Mobility is an ever-changing concept for most corporations. It is hard to know what your company needs when the landscape is continually shifting. With this in mind, many businesses adopt the “Wait and See” approach, determining what mobility needs should be addressed only when relevant issues arise. This approach, however, will fail almost every time. When employing the “Wait and See” method of mobile lifecycle management, companies are unable to see the pitfalls. The most glaring oversight when determining mobile device policy and execution is financial. Most organizations throw mobile management on a department with often limited mobile expertise, it appears to be a more frugal choice but can have pricey consequences.
“Wait and See” mobile management is often extremely passive. This can have a tremendous financial impact on a company’s bottom-line. This inactive stance can decrease employee efficiency, especially when a corporate IT department is bogged down in unnecessary mobile help desk tickets. An efficient IT Help Desk, focusing on mission-critical work, is crucial to a business’ financial success. Often, off-loading mobile help desk tickets to a third-party can provide a tremendous return on investment. However, this contradicts a “wait and see” mobile management method. When you put nothing in, you will get nothing out. With “Wait and See,” there is no return on investment.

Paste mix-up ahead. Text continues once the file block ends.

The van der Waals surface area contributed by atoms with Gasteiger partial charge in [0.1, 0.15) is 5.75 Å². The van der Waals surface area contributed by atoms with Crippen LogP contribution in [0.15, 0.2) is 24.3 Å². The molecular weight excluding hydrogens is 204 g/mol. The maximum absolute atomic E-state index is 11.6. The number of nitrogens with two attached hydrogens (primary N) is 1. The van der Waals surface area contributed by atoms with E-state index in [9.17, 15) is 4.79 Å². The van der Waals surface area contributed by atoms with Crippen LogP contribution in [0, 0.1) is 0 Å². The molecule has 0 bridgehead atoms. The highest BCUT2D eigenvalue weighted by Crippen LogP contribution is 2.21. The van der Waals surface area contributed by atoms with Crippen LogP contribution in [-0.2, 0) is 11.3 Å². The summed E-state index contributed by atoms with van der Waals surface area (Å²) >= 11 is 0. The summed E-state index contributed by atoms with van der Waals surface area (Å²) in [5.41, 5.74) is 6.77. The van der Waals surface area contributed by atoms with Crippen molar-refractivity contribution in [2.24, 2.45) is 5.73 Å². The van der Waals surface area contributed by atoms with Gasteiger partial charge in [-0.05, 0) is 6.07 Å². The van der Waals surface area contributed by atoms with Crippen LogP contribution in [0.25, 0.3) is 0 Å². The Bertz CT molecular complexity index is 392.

Ensuring your organization is compliant can be an expensive and time-consuming process. Those working in highly regulated industries like healthcare and financial services know all too well the hoops organizations must jump through to maintain compliance. What’s more expensive: not complying with industry regulations with a passive mobile policy or paying for a vendor to enforce mobile device policy through MDM? A Ponemon Institute study showed that non-compliance costs organizations more than 2.66 times that of the costs of maintaining compliance. It showed that the average cost of non-compliance was $9.9 million dollars and this didn’t account for indirect costs such as incarceration of executives, loss of shareholder confidence, and damage to the organization’s reputation. Negligence or malfeasance isn’t always to blame. As it turns out, ignorance may play a factor. Certainly, it removes the “see” out of the “wait and see” policy. If this isn’t a sufficient reason alone to get active regarding your organization’s mobility, it might be a good opportunity to do a mobile expense audit of your company’s wireless expenses to see what is being left on the table. The most important thing an organization can do is abandon the “wait and see” method of managed mobility and act.